When it comes to filing for bankruptcy, it is not always a matter of “if” but rather a matter of “when.” Depending on a person’s financial situation, it can pay to properly time out a bankruptcy filing. Whether it is the right time to file for bankruptcy can depend on several factors including whether someone is facing foreclosure, vehicle repossession, wage garnishment, or any of the following.
When someone is facing foreclosure, a few different steps can be taken to delay or even prevent the process. One of these solutions is through a mortgage modification. Homeowners facing foreclosure should try this approach first before filing for bankruptcy.
Filing bankruptcy when a foreclosure is looming.
The automatic stay that kicks in as soon as the bankruptcy case is filed will put a halt to legal proceedings, including a foreclosure. However, if the person is pursuing a Chapter 7 bankruptcy case and will not realistically be able to catch up on back payments on the mortgage in time, he or she may be fighting a losing battle. A Chapter 13 bankruptcy filing will often allow the person to catch up on past-due payments while continuing to make current ones. It is important to make sure that the bankruptcy is filed prior to a deficiency judgment being issued. Once that happens, it is very difficult to stop or even reverse.
Recent increase in income.
Bankruptcy courts look at a person’s income over the past six months before determining whether that person can qualify to file for Chapter 7 bankruptcy. If he or she has come into a large sum of money over recent months, this influx of cash could be enough to prevent him or her from filing for Chapter 7. For example, if someone has lost his or her job and was paid a lump sum in a severance package, it may be wise to hold off for a few months before trying to file for Chapter 7 bankruptcy. That large payment may not be reflective of that person’s true circumstances, but the bankruptcy courts will not see it that way.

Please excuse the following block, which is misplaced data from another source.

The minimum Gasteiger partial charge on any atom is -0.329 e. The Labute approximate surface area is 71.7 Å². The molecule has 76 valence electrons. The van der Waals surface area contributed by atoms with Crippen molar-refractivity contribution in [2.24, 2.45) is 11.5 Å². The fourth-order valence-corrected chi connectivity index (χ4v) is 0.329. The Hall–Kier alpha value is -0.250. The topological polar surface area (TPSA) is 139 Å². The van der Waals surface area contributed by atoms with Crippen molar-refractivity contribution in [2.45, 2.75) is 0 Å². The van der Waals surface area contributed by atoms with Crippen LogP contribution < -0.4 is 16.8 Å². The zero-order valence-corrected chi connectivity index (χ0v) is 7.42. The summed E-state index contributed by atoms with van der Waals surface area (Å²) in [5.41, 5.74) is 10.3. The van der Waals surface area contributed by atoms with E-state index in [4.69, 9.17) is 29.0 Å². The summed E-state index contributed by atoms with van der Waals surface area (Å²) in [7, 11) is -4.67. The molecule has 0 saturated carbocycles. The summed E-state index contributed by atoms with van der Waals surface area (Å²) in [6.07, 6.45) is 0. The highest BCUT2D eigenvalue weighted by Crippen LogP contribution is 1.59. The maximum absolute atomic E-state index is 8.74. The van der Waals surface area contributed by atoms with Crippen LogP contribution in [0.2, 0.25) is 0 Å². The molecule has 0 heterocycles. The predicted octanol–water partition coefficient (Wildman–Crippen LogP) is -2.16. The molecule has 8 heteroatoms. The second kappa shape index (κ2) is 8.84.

Expecting a large tax refund?
Certain types of assets are considered fair game in a Chapter 7 bankruptcy and can be liquidated to pay off qualifying debts. A tax refund is considered one of those types of assets. If the filer is expecting a large tax refund soon, it may be best to wait on filing so that the refund can be used to pay for living expenses until it is depleted. Otherwise, it will be seized by the bankruptcy trustee and will no longer be accessible to the filer.
Anticipated New Debts
A bankruptcy case will help the filer eliminate unsecured debts, which includes credit card debt, personal loan debt, and medical debt. If the filer is anticipating on incurring a large expense, such as a major medical procedure, it may be best to wait on filing for bankruptcy until that debt is incurred. That way, the debt itself can be handled in the bankruptcy. However, this does not mean that the filer should make big, luxury or unneeded purchases prior to filing for bankruptcy, such as purchasing a large flat screen television on a credit card, with the intention of never paying the debt. Bankruptcy courts will view this type of transaction as a form of bankruptcy fraud.
If you have questions on this topic or are in financial crisis and considering filing for bankruptcy, contact an experienced Miami bankruptcy attorney who can advise you of all of your options. As an experienced CPA as well as a proven bankruptcy lawyer, Timothy Kingcade knows how to help clients take full advantage of the bankruptcy laws to protect their assets and get successful results. Since 1996 Kingcade Garcia McMaken has been helping people from all walks of life build a better tomorrow. Our attorneys’ help thousands of people every year take advantage of their rights under bankruptcy protection to restart, rebuild and recover. The day you hire our firm, we will contact your creditors to stop the harassment. You can also find useful consumer information on the Kingcade Garcia McMaken website at www.miamibankruptcy.com.